If the photo sensor were a photodiode and the circuit a TIA, then the data would hold useable amplitude information.
    I took your previous post at face value because I didn't want to get into the device characteristics, but since you've mentioned it again...

    No, it's not acting as a switch. It's wired in a common collector configuration with the emitter resistor value set to keep it in the active region up to the maximum light intensity received. So it is actually pretty linear, except obviously near dark, which you can see in the plots.

    It should be obvious from the first plot that the response time is plenty fast enough for our purposes.

  7. #27

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    Re: Leaf Shutter High Speed

    Quote Originally Posted by gnd2 View Post
    Yes, but this is still an imperfect measurement. As the measurement improves, the slopes lean in towards each other making a tighter peak at the top. Assuming a perfect measurement would be very close to an ideal triangle, the effective shutter speed would be 1/2 the total time.

    For the total time, extrapolate the linear approximation of the slopes down to 0 amplitude and determine the time between those points. It's tends to hover around 1/180.
    As the slopes approach an ideal peak, the 50% level approaches 1/2 that, or 1/360. Close enough to 1/400 for rock and roll, eh?

    As you stop down from wide open, the effective shutter speed would decrease from 1/360 to nearly 1/180 (the actual shape with the aperture closed down would start to look like the plots I have).
    Why would a perfect measurement be necessarily triangular? This could be so for very fast shutter speeds, but not for slower ones (say 1/30 s or slower), unless the blades opening and closing time is proportional to the shutter speed, which would be a lousy shutter. Eventually, with a higher sampling rates, and good linearity,the shape of the curve would stabilize, and it could have a flat top.

    The second graph you have may be pretty close to reality. The system you have seems well thought-out, and you have most of the bases covered.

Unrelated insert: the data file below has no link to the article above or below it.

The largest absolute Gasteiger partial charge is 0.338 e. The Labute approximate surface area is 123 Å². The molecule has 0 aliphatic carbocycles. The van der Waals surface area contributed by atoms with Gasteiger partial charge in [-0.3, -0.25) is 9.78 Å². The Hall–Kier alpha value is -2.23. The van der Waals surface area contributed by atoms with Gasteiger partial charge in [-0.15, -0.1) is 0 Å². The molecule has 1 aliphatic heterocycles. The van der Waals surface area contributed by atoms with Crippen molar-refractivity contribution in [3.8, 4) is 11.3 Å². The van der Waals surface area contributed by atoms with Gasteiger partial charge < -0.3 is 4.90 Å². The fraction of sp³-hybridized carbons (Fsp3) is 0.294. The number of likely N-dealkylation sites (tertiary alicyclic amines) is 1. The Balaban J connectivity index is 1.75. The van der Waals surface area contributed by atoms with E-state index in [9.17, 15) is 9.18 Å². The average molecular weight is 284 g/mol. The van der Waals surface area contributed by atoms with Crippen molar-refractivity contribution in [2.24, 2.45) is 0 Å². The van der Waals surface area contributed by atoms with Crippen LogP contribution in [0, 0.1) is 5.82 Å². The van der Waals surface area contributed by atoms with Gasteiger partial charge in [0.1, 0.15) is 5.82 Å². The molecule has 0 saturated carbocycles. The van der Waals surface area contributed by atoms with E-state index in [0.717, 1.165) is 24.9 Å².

8. #28

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    Re: Leaf Shutter High Speed

    Quote Originally Posted by mmerig View Post
    Why would a perfect measurement be necessarily triangular? This could be so for very fast shutter speeds, but not for slower ones (say 1/30 s or slower), unless the blades opening and closing time is proportional to the shutter speed, which would be a lousy shutter. Eventually, with a higher sampling rates, and good linearity,the shape of the curve would stabilize, and it could have a flat top.
    I was referring specifically to the fastest shutter speed with the triangle comment. At the fastest speed, it starts closing again as soon as it reaches fully open, so a triangle. At slower speeds it lingers fully open for a period of time before closing and becomes trapezoidal. The slope remains the same, but as the shutter speed decreases, the time between open and close gets longer and the slope becomes less significant.

  9. #29

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    Re: Leaf Shutter High Speed

    Thanks, I did not realize you were referring to the fastest shutter speeds only.

    Maybe I am missing something, but I wonder why manufacturers don't publish shutter efficiencies or the graphs themselves for their shutters. There is plenty on lens performance. Even Ansel Adam's "The Camera" book has only a theoretical graph demonstrating shutter efficiency (although he does report a range of efficiencies). Digital storage oscilloscopes have been around since the 1980's, and something like this could have been used to do the job.

  10. #30
    Andy Eads
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    Re: Leaf Shutter High Speed

    The efficiency of the shutter plays into all this. The 1960 edition of the Focal Encyclopedia of Photography defines it as the ratio of the light (the shutter) transmits during the exposure to the amount that it would transmit if it were fully open for the whole duration of the exposure. So a shutter might be open for 1/500 sec. but only transmit the amount of light expected at 1/1000 sec. That shutter would be 50% efficient. The rate of speed the blades or curtains can achieve is the limiting factor. Lower mass blades and higher force improve efficiency. The PQS shutter Bob Salomon cited is a fine example of a high efficiency shutter. In a 50% efficient shutter, lots of activity can be going on that would register as exposure, negating the usefulness of the 1/1000 sec. shutter speed for many applications. My memory is foggy here but Zeiss made a very efficient leaf shutter for its aerial survey cameras by having multiple rotating blades that did not "uncap" till they were up to speed. I remember the surprise I had as a 14 year old seeing the stopping power of a short-duration electronic flash compared to what was possible with ordinary shutters.